Mess with the unknown at your own peril, time-worn wisdom goes. Nowadays people seem willing to risk it as our own familiar world grows more opaque. Lurking right where we would least suspect, Writer/Director Ali Akbar Akbar Kamal takes us for a ride straight into that heart of the unknown in Godforsaken.
Available on Terror Films AVOD Channel since March 25th and On Digital/VOD as of April 8th, Godforsaken is shot out of a cannon. Kamal (Faceless 2016) immediately sets the stage with a brazenly absurd supernatural incident at a young woman’s funeral. It appears she’s not as dead as she’s supposed to be and her “reawakening” throws the small, one horse town she called home for a loop. A witness (and friend of hers) returns soon after with a documentary crew to figure out what happened.
Kamal’s macabre mystery takes the form of found footage. So beware, if you are one of those viewers who finds suspending your disbelief a tall order watching found footage, this may not be for you. These scenarios can often be contrived and Godforsaken is no different admittedly. However, and this is a big however, Kamal smartly draws us into the story quickly and builds up good will fast so you want to go with it.
Call this a testament to Kamal’s focus. Godforsaken is an energetic and chaotic watch. Lean, mean and tense, it’s also legit creepy and terrifying and times. Kamal keeps the story well-paced and also keeps us guessing. The nature of the supernatural goings on is kept just out of our protagonists’ reach. As such, Godforsaken becomes a simple to follow story. We discover and register the intense horror alongside the documentary crew as the situation unfolds.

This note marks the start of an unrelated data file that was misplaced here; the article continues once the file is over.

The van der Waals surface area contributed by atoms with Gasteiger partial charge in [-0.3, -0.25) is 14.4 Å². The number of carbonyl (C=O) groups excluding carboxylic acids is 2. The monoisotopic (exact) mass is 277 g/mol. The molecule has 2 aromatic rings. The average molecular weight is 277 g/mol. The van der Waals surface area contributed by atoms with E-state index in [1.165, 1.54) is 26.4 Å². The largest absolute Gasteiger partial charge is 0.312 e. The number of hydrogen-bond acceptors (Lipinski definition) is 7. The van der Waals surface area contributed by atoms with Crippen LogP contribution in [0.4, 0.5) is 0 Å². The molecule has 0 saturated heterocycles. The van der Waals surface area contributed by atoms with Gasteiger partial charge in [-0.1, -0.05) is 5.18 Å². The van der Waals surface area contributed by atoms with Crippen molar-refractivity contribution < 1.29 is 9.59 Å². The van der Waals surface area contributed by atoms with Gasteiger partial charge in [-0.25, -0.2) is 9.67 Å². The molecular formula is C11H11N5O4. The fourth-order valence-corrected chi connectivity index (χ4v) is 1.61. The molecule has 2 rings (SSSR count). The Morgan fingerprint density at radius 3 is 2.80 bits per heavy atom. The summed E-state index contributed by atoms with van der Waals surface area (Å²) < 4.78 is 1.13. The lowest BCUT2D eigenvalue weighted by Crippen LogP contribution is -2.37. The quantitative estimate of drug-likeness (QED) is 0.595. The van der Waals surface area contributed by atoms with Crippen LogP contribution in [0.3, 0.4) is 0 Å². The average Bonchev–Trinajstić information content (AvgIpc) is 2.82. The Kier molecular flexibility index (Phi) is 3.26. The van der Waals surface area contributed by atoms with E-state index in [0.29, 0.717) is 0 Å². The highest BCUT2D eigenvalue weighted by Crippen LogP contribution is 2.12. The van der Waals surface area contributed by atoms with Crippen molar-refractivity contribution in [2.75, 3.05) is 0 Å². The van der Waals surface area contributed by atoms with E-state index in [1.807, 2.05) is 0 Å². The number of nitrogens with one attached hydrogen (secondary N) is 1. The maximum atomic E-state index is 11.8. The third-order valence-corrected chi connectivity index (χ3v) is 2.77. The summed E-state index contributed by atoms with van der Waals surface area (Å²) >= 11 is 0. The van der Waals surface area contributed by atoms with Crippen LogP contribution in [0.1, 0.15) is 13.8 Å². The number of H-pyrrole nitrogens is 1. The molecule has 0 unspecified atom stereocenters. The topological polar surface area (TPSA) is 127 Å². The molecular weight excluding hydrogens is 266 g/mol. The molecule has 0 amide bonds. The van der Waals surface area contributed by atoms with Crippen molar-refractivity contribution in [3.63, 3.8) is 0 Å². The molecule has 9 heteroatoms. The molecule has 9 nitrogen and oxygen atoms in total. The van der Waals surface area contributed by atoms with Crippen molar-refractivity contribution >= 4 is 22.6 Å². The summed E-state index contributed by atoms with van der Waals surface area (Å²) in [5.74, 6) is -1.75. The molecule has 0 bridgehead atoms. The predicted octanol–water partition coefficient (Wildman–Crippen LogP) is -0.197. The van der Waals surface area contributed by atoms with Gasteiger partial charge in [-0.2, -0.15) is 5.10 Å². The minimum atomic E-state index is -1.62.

Not only that, but Kamal gives us some ideas to chew on. These kids who come back to town are looking for a big break in the film industry. Godforsaken asks us: what would you sacrifice to make it? Godforsaken also considers the nature of tradition and religion on different levels. Something may “work” or can be trusted because it’s old, but at some point there was something older. And at other points that older tradition changed to what someone today would call old. And maybe we got wrong what those traditions were all about.
Kamal plays with these ideas in a sleek way, rarely slowing down. They are there if you want to think about them. While the story does maintain a mostly breakneck pace, Kamal does know when to hit the brakes and let a scene breathe, frightening or not.
Overall, Godforsaken isn’t perfect. Some of the acting is iffy, and the budget shows at times. Plus, as mentioned, you are either with the decision to keep recording as everything goes to hell or you aren’t. However, if you are willing to give it a chance, it can be really fun. All told, Cryptic Rock gives Godforsaken 3.5 out of 5 stars.